Plimmerton – May 1937 (seventy five years ago) Story by Allan Dodson
Sir George Troup, 1863 - 1941, was the New Zealand Railway architect who designed the Dunedin Railway Station for which he got the nickname of 'Gingerbread George'. He also developed, in the early 1900's, the island style railway station and this design was used in the construction of the new (1940) Plimmerton Railway Station. Sir George Troup was influential in the development of Plimmerton. He had purchased 365 acres of land in the area that was to become, once sub-divided, Karehana Bay. Many of the streets in the area; Cluny, Airlie, Gordon and Ogilvy reflect Sir George's Scottish background. Sir George was a benefactor in the area along with Mr. G.S. Moore they donated the land that is now Karehana Park (read more about Karehana Park).
Sir George Troup was knighted 1 February 1937. This photo is from his obituary 1941.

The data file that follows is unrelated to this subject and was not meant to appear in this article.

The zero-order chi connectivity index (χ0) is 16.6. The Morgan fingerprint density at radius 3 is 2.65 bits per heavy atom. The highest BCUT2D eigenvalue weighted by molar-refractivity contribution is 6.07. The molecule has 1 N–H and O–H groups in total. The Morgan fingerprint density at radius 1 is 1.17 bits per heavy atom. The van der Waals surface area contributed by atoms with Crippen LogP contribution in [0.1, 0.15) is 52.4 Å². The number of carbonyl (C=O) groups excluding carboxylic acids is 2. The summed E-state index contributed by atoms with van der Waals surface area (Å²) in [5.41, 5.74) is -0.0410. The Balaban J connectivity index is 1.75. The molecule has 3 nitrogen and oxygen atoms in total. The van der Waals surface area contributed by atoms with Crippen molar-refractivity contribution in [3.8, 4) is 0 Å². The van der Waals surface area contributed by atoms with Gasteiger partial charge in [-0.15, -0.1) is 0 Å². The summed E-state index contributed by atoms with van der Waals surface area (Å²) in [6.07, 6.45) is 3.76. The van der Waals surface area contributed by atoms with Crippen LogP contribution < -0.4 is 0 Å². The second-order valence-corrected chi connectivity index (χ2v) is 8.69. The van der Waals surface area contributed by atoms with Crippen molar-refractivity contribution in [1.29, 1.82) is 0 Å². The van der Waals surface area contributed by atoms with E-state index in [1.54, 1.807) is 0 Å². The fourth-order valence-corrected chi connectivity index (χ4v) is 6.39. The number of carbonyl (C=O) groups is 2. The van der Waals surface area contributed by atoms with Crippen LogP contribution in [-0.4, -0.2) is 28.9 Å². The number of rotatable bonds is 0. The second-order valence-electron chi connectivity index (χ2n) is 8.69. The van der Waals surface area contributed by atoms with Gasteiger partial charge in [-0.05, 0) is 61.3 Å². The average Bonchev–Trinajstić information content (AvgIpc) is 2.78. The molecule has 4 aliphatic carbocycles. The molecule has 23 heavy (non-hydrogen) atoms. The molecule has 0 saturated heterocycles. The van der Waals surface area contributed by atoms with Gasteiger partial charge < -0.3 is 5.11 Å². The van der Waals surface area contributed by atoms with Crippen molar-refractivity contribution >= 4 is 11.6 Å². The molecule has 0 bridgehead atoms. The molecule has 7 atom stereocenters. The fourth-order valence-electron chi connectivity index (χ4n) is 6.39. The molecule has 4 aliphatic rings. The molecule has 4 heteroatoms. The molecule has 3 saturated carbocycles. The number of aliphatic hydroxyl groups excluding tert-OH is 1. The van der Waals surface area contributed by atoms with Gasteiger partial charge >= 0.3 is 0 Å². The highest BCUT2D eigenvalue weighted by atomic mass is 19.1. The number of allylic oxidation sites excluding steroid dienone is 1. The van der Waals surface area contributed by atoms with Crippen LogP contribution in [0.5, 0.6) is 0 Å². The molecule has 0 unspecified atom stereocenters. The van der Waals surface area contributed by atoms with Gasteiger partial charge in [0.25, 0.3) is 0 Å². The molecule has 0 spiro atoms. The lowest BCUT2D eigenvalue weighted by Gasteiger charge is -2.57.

|Karehana Park - May 1937: "For the purpose of providing a play area for the children of Karehana Bay, Sir George Troup and Mr. G.S. Moore have given an area of land between Cluny and Pukerua Bay Road. The gift is a result of representations made by Mr. James Wallace, chairman of the executive of the newly-formed Plimmerton and Karehana Bay Rate Payer's Protection Association. The area of land is nearly two acres, but half an acre has been reserved next to the Presbyterian Church for a manse should this be required in the future. The property will be vested in four trustees, three of whom will be appointed immediately."|
|Karehana Park - Cluny Road entrance|
|Karehana Park - Airlie Road (old Pukerua Bay Road) entrance|
|Karehana Park looking north.|
|Karehana Park looking south.|
|The future development of Karehana Park is a potential project for interested residents in conjunction with PCC and Plimmerton Residents' Association.|
 Plimmerton Residents' website - History - Street names.
 Papers Past - Evening Post - 19 May 1937
 Papers Past - Evening Post - 4 October 1941